Almost 20 per cent of people in Hampshire ate Christmas dinner off their laps last year as families in the area battled with a lack of space to entertain guests.
Research from five-star housebuilder David Wilson Homes also revealed that 15 per cent of families had to spread guests across two rooms to eat their festive meal while overnight guests didn’t fare much better.
About 10 per cent of guests slept on the floor with 23 per cent of hosts giving up their own beds for visitors and a chilly two per cent of guests spent the night in a tent.
The survey also revealed that 93 per cent of people in Hampshire entertain up to 10 people with six per cent catering for up to 15 guests – putting pressure on space for eating and sleeping.
The survey for the housebuilder quizzed people in the region about their Christmas Day entertaining and who they would most like to sit next to for the festive feast.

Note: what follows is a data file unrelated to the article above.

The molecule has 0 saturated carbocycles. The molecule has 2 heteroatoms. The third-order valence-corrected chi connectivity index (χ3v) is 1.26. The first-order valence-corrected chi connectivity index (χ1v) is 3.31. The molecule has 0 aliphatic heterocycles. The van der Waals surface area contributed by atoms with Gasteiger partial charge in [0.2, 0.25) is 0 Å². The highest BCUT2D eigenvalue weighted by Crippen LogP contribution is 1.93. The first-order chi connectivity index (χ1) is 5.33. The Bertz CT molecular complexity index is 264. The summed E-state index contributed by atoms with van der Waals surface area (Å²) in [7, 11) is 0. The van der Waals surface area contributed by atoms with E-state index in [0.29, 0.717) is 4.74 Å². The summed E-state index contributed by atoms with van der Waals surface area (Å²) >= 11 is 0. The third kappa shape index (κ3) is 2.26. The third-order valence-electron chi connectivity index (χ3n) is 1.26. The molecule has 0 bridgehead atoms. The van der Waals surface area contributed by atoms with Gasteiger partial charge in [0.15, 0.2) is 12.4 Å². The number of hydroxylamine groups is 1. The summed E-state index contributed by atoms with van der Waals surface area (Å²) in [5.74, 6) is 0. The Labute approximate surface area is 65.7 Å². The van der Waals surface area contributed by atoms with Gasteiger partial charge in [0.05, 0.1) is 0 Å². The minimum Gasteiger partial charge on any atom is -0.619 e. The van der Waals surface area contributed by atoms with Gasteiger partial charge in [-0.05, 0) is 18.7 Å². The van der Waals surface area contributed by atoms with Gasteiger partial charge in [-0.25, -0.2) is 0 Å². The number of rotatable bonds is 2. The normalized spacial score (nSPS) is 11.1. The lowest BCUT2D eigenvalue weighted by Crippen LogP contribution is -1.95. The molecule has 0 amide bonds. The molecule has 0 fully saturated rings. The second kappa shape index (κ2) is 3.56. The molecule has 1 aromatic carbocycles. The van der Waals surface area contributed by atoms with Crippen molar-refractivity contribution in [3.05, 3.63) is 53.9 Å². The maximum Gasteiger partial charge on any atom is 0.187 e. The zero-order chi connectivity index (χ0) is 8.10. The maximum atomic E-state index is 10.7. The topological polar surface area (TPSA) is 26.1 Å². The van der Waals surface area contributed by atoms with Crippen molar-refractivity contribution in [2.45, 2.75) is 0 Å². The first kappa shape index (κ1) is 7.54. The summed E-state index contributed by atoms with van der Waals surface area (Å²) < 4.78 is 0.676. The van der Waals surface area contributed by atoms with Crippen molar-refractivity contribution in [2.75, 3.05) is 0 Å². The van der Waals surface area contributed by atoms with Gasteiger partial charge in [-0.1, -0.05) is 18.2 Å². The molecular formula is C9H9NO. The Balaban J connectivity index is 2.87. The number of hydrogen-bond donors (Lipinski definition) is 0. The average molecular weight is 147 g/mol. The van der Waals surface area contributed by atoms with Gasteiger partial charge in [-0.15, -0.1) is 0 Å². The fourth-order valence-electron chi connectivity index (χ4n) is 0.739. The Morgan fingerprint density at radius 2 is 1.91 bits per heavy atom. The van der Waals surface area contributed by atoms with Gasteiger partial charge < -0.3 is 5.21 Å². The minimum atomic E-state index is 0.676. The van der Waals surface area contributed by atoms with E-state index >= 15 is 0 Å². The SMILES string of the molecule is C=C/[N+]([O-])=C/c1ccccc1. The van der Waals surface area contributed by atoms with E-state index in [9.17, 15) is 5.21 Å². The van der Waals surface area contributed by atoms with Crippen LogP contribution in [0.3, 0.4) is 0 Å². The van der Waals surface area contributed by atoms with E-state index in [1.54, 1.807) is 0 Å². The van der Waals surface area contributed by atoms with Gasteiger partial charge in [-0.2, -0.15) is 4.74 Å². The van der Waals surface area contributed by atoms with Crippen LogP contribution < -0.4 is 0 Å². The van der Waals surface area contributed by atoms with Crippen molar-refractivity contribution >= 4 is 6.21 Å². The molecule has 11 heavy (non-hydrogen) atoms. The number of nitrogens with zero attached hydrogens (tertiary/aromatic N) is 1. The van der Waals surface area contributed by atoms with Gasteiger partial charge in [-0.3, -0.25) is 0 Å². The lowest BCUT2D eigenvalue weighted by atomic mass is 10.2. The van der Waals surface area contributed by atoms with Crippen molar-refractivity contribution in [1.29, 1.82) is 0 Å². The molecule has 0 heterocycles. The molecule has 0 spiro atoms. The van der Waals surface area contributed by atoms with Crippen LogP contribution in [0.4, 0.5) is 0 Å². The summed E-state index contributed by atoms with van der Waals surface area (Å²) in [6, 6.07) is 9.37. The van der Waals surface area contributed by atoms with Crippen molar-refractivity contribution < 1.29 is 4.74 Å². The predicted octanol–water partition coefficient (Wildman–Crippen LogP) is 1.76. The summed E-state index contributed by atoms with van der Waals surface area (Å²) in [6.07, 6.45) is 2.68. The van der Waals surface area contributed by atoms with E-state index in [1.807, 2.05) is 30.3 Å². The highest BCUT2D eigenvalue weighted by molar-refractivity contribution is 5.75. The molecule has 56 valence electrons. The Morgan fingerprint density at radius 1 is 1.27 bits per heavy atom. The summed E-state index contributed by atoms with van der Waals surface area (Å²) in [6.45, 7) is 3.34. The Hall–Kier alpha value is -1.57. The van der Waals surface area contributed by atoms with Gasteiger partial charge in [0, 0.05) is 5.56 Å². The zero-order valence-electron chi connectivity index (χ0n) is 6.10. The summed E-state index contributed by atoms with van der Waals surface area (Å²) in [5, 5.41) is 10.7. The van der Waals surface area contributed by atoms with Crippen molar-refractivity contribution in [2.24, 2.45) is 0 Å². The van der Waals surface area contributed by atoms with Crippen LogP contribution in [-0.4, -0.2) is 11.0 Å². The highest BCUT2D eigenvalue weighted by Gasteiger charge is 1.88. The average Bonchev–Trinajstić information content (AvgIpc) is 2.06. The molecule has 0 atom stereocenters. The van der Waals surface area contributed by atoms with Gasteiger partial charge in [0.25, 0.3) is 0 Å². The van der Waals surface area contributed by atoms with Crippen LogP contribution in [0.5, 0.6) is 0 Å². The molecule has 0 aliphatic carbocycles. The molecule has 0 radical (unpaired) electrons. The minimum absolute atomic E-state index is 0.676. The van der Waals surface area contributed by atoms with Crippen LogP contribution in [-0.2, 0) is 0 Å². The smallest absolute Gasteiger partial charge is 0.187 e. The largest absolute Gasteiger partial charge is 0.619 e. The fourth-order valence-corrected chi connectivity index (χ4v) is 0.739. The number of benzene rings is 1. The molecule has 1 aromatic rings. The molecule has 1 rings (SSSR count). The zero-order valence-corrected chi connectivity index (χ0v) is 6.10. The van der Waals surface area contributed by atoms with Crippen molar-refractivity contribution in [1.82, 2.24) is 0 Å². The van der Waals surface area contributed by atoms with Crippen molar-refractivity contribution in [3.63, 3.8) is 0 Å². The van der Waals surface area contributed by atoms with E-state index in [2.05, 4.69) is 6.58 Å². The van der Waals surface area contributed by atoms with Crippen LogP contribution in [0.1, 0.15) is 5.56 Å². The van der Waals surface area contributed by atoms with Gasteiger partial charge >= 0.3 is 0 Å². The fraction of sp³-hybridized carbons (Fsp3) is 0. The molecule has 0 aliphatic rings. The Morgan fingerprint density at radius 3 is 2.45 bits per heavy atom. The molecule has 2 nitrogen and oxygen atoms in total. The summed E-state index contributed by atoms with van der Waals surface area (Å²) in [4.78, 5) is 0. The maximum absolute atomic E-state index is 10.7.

Apart from a small minority (four per cent) who voted for Ant and Dec as their favourite celebrity dinner guests, it seems the majority of those questioned want to sit next to their partner and their mum for Christmas dinner (59 per cent), leaving dad, grandparents, siblings, friends and other relatives to fight it out for the remaining seats.
The seasonal statistics were identified in a new study by One Poll conducted by five-star house builder David Wilson Homes which is currently building a range of new homes throughout Hampshire including developments at Petersfield, Clanfield and Southampton.
Commenting on the findings, David Wilson Homes sales director, Michelle Storer – pictured – said: ‘The survey suggests some pretty full houses in the south on Christmas Day and some of the results really support our efforts to place space at the heart of our new homes.’
She said demand for bigger recreational spaces downstairs was increasing to meet the changing dynamic of family life – with Christmas a reminder of the importance of flexible living space.
‘More of our customers need big, open-plan kitchens and dining space to accommodate larger family gatherings, not just at Christmas, but all year round,’ she said.